Friday, March 23, 2012

The Kids Are Alright: Hospitality Edition

Another new band whose music I've been enjoying lately is Hospitality. The MP3 of their self titled debut album, released earlier this year by Merge Records, is on sale for $3.99 at Amazon at the moment. The first track "Eighth Avenue" is also available as a free download. It's worth checking out, in my opinion.

I think I mostly skipped a generation of indie rock. I have to confess that I was never able to get into bands like Arcade Fire or Spoon. I hope fans of those bands don't take offense, because I'm not saying they're lousy acts, it's just that their music sounded tired to my semi-jaded ears.

Maybe it's only because more time has passed, but that's not the case with Brooklyn trio Hospitality. Yes, I could site the obvious old-school, indie-rock influences for this band chapter and verse: I hear echos of twee British pop bands like Talulah Gosh and The Shop Assistants. I also hear the influence of spiky post-punk acts like Delta 5 and Bush Tetras that keeps the band's tunes from sounding too precious. But the comfortably familiar nature of their music never sounds anything less than completely fresh to my ears.

Here's the hype from Merge:
The angular, intricate, and intelligent compositions of Hospitality signal a sophisticated new pop voice. Singer Amber Papini’s idiosyncratic songwriting and incisive lyrics coupled with the band’s rich arrangements on its self-titled debut explore youth, New York, and the bittersweet commingling of past and present in a way that feels just right, right now.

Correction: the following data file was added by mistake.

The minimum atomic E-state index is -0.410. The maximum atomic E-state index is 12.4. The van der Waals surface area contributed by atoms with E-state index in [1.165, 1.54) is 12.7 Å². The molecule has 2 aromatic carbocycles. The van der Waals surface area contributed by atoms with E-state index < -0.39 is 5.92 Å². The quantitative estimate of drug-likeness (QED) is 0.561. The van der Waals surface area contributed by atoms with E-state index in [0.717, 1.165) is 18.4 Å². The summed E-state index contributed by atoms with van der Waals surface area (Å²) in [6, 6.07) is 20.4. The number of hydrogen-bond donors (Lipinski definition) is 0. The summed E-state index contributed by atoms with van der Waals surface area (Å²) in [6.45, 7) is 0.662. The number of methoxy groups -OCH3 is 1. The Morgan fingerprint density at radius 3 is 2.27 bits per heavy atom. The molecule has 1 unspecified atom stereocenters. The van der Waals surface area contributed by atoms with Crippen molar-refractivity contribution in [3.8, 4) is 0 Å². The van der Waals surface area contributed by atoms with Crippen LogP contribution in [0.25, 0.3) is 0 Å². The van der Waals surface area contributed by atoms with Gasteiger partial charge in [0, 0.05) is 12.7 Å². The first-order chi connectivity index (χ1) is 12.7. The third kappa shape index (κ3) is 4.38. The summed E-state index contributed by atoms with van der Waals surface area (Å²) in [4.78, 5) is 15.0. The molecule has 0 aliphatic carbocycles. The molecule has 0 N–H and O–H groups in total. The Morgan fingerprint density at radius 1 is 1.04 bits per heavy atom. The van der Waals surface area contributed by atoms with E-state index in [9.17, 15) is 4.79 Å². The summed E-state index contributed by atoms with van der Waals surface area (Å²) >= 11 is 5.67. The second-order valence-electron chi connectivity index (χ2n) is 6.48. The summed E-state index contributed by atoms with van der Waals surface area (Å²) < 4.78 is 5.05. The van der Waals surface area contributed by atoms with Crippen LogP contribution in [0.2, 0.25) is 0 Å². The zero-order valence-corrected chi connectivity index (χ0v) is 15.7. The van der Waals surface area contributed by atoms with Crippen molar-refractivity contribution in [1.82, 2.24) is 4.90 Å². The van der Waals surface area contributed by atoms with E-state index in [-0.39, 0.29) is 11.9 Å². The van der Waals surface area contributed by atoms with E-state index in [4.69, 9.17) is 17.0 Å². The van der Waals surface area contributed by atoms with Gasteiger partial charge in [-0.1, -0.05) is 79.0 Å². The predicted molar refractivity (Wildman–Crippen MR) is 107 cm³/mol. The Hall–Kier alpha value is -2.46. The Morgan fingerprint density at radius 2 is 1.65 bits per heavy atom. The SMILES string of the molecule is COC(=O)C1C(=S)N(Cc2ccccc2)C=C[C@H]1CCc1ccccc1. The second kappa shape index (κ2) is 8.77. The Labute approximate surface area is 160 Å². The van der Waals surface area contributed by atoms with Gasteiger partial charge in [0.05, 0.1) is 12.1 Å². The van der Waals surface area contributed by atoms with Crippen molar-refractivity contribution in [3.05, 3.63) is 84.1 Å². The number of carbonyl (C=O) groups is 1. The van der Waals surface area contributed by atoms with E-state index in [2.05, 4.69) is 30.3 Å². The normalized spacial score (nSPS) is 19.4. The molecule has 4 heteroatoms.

Papini’s singing has a wisp of an English accent via Kansas City (she learned to sing by imitating Richard Butler on The Psychedelic Furs’ Talk Talk Talk), and her lyrics create a moonstruck, even cinematic vision of New York City, where the band formed in 2007. The production by Shane Stoneback (Vampire Weekend, Sleigh Bells) and band member Nathan Michel imbues the entire record with an intimate yet prodigious sound, layering period keyboards with horns, synthesizers, and treated guitars.

I'm not sure I totally understand the video, but I do appreciate its pro-New York, anti-L.A. sentiment. I really like how you can see the Statue of Liberty in the background at "Malibu Beach" and the NYC Parks and Recreation symbol visible on the stage at the "Hollywood Bowl."

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